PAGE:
RogerBW's Blog

The Guard 15 November 2018

2011 crime drama/comedy, dir. John Michael McDonagh, Brendan Gleeson, Don Cheadle; IMDb / allmovie. On the rural Connemara coast, Sergeant Gerry Boyle has no time for people who don't want to let him do things his own way, but he still gets the policing done. Now, with the possibility of a huge cargo of cocaine coming in, there's an FBI agent in town…

Which makes it sound like the setup for a tough-guy buddy comedy; but really, it isn't. Yes, Agent Wendell Everett does work with Boyle… briefly. And they shock each other with their world views; at least Boyle shocks Everett, but Boyle himself is essentially unmovable. He is what he is, and that's not always a very nice person, but he's OK with that.

This is much more Boyle's film than Everett's. In the opening scene he covers up a crime (removing the drugs from some kids who've crashed their car and died, because "I don't think your mammy would be too pleased about that now", not to mention wanting them for himself); he has a taste for booze and prostitutes, too; but, it turns out, he's the only Garda who can't be bribed or blackmailed off the case. Especially once his partner… well.

There's a certain amount of the filmic vocabulary of the Western, especially in the music; perhaps it's a little overplayed. Direction is generally fine, taking full advantage of the washed-out landscapes offered by the Galway and Wicklow countryside as well as some effectively claustrophobic interiors (always a challenge to film as you have to fit in all the cameras and lights while still making the set feel small).

Minor characters shine too, from Boyle's dying mother (Fionnula Flanagan) to the criminals: the philosopher (Liam Cunningham), the London hard man sinking into ennui, and the psychotic killer.

"I'm a sociopath, not a psychopath. They explained that to me at Mountjoy."

Not many films of this kind would bother to establish the bad guys and give them real character, but they too work as people. Indeed, they could carry a film of their own.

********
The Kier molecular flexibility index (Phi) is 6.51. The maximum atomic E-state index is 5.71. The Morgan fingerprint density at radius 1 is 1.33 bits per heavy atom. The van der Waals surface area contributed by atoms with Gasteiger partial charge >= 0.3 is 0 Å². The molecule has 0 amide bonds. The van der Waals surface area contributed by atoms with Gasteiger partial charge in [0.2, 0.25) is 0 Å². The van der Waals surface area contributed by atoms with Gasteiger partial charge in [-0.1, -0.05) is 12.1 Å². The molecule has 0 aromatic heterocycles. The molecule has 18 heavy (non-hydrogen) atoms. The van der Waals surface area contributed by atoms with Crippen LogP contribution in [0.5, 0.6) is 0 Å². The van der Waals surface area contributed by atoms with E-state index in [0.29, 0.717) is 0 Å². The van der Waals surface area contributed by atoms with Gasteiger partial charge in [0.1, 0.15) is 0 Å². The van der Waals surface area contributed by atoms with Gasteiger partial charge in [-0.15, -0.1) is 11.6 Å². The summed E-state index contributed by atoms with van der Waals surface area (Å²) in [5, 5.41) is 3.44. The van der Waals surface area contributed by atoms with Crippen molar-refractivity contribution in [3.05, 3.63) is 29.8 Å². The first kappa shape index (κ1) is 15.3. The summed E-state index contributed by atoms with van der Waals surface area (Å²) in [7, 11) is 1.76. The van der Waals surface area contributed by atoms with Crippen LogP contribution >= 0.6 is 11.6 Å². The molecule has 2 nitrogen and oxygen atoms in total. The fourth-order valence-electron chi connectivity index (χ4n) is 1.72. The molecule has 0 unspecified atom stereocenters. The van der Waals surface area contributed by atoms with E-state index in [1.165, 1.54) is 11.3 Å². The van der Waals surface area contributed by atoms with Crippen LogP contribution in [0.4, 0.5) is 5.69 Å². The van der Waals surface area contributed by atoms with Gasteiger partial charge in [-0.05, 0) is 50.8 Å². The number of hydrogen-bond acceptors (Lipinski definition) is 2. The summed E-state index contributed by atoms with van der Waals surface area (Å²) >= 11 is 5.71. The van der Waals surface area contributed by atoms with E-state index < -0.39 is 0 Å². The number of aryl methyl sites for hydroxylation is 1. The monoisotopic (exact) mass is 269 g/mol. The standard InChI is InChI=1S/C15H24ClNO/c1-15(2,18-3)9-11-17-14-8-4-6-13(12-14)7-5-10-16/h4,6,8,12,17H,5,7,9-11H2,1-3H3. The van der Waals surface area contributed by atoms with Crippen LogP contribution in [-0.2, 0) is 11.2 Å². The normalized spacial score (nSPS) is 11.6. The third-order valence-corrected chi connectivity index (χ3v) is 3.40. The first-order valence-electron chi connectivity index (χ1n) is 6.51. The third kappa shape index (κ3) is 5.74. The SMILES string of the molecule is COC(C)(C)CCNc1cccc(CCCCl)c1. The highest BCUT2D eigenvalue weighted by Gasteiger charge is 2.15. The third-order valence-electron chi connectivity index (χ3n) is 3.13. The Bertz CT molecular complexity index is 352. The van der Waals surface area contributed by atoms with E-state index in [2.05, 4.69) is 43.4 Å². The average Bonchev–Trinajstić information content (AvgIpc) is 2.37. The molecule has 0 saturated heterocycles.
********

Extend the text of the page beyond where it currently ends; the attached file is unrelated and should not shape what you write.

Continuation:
This is a very effective dark comedy, which presents an essentially unlikeable character and then gets the viewer to care about him enough to be concerned about what happens to him in the final confontation. That's a neat trick, and while it's not the kind of film I want to watch every week it works extremely well here.

Trailer here.

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  1. Posted by Ashley R Pollard at 02:34pm on 15 November 2018

    Sociopath is the revised name for psychopath. I wish writers did their research better when referring to clinical diagnoses.

  2. Posted by RogerBW at 03:11pm on 15 November 2018

    I think the writer assumed that people would in fact know that.

  3. Posted by Chris Bell at 03:34pm on 15 November 2018

    I simply thought the writer was playing up to something from Sherlock. "I'm not a psychopath, I'm a high-functioning sociopath" has been said by Holmes more than once in the series.

  4. Posted by Ashley R Pollard at 07:55pm on 15 November 2018

    Ah, Sherlock. That used to make me furious too. He would know the the two words meant the same thing.

  5. Posted by Chris Bell at 11:18am on 16 November 2018

    I was sure that he did, and was rebuking the various police and others who got it wrong. He was the sort of person who wouldn't find saying "Wrong word, dummy!" anything like as satisfactory.

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